HERE'S an interesting paradox.
Gerry Adams could not sell the republican movement a deal with the DUP that involves the Reverend Dr Ian Paisley being First Minister, yet the only person who could sell the DUP a deal with Sinn Fein is the Doc himself, who covets the job.
The Wishful-Thinking (otherwise known as Anglo-Irish) Division of the Department of Foreign Affairs daydreams about a different scenario: Rev keels over, Peter Robinson takes command, reveals a lust for power so raw that no concession is too great, clasps hands with Gerry on the Good Friday Agreement without making a big fuss about the IRA, embraces Martin McGuinness as Deputy First Minister, makes a speech about vision and trust and a new dawn and off everyone walks into the sunset applauded by their happy followers.
I've wondered for years why so many of our able and highly professional diplomats appear to lose their marbles when they get involved with Northern Ireland.
It was our geniuses who pushed the unwilling government of John Major into making peace with the extremes rather than (as in South Africa) from the centre outwards, who let the IRA dictate the nationalist agenda, who took against Trimble because he persisted in behaving like a unionist, and who then, under republican pressure, bullied the malleable Brits into holding an unnecessary Assembly election last November which the office cat could have predicted would result in disaster for the SDLP and the Ulster Unionist Party.
"Never mind," murmured our mandarins, as the DUP and Sinn Fein partied. "Ignore the rhetoric. They'll compromise, and it's good news really because they'll be able to deliver."
Now I freely admit that there are people in the DUP who would sell their loyalist grannies into slavery in exchange for a ministerial job. And I equally freely admit that by settling for what they could have had 30 years ago - the opportunity to help run Northern Ireland on behalf of Her Majesty - republicans have shown that their grannies can't sleep easy in their beds either.
What's more, I'm not in the least surprised that both the DUP and Sinn Fein have been practising elementary ballet over the past few weeks. Adams and Robinson each showed off in speeches and articles their mastery of the demi-plie (bending the knees as far as possible while keeping both heels on the ground).
Jeffrey Donaldson, who defected from the UUP last January, was dispatched to not one but two summer schools (McGill and Parnell) to try out his new DUP pumps. He showed his mastery of the turnout (legs rotated outward so the feet point in opposite directions) by propounding a line indistinguishable from that of David Trimble while denouncing him and even essayed a pas de deux with Mary Lou McDonald.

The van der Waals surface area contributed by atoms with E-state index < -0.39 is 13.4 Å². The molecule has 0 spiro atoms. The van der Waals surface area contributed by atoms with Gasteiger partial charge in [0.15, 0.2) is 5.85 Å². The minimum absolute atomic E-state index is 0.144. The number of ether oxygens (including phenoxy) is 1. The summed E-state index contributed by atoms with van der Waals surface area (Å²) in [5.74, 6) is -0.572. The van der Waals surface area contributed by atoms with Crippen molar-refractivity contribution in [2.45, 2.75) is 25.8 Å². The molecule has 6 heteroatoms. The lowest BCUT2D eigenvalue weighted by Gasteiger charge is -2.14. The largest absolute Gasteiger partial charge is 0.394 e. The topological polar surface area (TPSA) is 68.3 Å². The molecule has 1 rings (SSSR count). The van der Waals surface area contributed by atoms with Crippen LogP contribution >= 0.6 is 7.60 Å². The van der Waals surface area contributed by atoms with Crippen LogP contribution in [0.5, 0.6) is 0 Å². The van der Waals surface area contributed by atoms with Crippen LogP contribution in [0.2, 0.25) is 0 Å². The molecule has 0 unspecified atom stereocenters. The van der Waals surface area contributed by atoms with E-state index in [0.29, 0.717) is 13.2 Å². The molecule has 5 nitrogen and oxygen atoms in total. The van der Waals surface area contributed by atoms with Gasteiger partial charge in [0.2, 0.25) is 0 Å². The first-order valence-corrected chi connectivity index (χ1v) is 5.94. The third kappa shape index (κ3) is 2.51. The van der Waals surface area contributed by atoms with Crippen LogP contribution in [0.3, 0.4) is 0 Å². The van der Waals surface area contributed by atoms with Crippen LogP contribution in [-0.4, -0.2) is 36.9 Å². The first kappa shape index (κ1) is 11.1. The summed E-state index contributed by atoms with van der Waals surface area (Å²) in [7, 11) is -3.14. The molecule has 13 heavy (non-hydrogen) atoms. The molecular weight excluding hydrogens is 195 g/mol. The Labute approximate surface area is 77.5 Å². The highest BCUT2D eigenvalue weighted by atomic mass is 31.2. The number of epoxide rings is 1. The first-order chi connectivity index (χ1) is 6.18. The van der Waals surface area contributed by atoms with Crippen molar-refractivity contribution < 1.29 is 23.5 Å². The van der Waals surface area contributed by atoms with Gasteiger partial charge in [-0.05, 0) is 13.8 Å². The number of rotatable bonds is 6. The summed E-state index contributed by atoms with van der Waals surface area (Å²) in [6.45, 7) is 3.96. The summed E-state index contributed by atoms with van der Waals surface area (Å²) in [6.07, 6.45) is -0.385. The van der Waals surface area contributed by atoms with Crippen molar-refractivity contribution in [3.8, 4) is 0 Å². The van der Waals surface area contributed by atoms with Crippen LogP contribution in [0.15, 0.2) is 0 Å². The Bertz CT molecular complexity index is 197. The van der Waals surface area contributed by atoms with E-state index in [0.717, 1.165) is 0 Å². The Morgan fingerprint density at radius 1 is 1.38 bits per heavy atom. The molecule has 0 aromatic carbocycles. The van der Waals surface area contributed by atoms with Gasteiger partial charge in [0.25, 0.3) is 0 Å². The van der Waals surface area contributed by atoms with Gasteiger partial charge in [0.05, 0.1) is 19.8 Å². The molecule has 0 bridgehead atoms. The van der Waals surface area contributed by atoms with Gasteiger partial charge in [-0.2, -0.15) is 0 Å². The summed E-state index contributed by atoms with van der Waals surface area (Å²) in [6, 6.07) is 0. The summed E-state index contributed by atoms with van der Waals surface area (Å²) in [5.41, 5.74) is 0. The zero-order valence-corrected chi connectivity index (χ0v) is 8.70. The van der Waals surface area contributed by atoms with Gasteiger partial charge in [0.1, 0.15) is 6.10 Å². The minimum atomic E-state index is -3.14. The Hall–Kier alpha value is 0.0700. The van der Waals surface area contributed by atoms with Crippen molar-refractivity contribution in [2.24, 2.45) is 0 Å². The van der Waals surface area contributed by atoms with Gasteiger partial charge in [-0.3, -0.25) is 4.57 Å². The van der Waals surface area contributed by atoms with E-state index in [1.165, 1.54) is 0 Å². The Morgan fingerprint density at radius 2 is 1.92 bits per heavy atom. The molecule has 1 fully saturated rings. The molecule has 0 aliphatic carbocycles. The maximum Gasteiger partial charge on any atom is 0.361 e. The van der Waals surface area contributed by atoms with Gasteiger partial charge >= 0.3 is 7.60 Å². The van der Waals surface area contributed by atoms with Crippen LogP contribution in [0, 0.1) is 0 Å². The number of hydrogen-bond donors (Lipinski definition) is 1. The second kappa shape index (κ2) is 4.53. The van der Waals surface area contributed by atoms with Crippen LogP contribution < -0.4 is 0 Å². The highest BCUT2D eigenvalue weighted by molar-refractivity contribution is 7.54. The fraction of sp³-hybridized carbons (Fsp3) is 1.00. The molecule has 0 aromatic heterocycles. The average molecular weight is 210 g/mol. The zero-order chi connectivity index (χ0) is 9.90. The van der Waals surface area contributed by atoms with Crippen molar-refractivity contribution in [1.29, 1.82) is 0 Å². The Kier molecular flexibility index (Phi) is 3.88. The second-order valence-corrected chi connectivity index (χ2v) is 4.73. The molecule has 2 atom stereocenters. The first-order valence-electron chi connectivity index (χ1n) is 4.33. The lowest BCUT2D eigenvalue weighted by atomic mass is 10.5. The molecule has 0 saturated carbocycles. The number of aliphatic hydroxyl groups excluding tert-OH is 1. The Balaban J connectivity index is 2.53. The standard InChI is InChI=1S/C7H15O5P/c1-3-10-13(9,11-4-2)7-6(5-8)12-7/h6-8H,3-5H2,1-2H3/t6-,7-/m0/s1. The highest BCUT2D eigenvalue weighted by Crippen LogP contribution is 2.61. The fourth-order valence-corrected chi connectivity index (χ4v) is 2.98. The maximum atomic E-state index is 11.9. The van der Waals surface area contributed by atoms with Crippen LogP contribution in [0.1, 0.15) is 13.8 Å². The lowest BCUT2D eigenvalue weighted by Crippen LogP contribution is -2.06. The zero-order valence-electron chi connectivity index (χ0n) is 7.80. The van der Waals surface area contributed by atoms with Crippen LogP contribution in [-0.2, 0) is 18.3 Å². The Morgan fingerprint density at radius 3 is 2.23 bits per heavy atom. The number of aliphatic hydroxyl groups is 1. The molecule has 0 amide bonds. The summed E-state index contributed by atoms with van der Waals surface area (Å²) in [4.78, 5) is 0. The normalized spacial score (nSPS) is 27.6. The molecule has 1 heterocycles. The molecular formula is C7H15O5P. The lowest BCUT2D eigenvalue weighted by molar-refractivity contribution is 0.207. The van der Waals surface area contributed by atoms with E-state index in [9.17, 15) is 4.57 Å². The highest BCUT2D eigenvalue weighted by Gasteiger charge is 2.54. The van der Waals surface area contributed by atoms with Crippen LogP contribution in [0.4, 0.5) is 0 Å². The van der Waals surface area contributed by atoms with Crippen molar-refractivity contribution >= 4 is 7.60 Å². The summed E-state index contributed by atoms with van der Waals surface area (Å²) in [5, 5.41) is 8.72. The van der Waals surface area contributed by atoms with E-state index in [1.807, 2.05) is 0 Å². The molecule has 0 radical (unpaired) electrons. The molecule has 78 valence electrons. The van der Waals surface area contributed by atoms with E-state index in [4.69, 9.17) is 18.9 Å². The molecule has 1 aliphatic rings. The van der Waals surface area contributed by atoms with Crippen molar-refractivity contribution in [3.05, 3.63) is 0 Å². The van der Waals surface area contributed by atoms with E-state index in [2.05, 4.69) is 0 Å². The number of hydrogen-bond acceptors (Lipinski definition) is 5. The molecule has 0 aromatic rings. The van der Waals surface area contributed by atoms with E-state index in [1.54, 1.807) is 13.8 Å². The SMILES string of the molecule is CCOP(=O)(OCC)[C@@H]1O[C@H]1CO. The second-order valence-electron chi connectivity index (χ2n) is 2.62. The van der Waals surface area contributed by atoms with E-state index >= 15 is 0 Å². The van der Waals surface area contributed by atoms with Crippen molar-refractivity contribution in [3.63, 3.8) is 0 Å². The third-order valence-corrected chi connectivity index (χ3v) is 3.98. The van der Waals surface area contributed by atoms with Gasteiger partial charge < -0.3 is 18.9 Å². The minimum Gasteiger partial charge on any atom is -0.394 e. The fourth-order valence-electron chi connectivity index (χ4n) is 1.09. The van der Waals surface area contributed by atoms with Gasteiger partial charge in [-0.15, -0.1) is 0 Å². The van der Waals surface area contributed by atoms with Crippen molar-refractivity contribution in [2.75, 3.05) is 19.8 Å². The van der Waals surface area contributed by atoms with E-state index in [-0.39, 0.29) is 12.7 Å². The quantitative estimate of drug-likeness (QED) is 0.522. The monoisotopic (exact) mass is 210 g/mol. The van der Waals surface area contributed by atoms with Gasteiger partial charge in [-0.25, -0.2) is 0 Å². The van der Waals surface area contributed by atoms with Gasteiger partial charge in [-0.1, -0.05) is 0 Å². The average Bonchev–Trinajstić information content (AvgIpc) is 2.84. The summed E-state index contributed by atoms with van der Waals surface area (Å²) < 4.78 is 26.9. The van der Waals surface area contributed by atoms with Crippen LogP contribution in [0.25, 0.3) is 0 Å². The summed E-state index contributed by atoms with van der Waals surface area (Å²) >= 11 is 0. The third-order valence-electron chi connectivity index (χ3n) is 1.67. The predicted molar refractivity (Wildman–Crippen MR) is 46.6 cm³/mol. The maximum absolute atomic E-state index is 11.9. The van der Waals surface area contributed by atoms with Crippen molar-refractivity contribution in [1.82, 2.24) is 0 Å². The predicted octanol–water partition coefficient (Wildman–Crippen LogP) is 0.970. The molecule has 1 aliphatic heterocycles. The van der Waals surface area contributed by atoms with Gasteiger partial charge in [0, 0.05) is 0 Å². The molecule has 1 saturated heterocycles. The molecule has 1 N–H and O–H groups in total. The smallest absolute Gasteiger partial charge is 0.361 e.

So far, so good.
In Iveagh House, in the 'Tout est pour le mieux dans le meilleur des mondes possibles (All is for the best in the best of possible worlds)' Division, they are all practising en l'air - movements where the working leg is raised up high.
Well actually, in their case, both legs; they need their feet off the ground to avoid facing the fact that ballet is not an art-form favoured in the DUP heartlands, where they prefer marching in formation down the middle of a road to fancy footwork in tights.
However, the DUP rank and file do believe they can rely on the Doc - a man who thinks line-dancing sinful - to keep his trousers on.
The Doc is no mug, he knows what's going on, he wants to die as First Minister and he is not incapable of movement. Indeed he has frequently demonstrated an ability to change his mind, and many a time has shouted "About-turn" as his followers reached the top of a hill. Still, his politically unsophisticated electorate see him as an unwavering man of principle.
In negotiations, the four contenders for the Doc's crown (Robinson, Donaldson, Nigel Dodds and Gregory Campbell), will be doing pas de chat (legs in the air in diamond shape, in the dance of the four cygnets from Swan Lake), but the Doc will be reassuringly obscuring their movements by standing in front of them shouting "No Surrender".
Even if his party perform the grand jete (a long horizontal jump starting from one leg, doing a split, and landing on the other leg), the Doc may still be able to convince the voters that no impropriety has taken place. It is just conceivable that if he announces he's brought the rebels to heel and as First Minister will keep them under control, he could be believed by most of his own people.
But the problem is he'll also be believed by republicans - few of whom are dim enough to think that having Sinn Fein playing second fiddle to a roaring bigot is a triumphant outcome to 30 years of hell. Solutions on a postcard, please. To Iveagh House.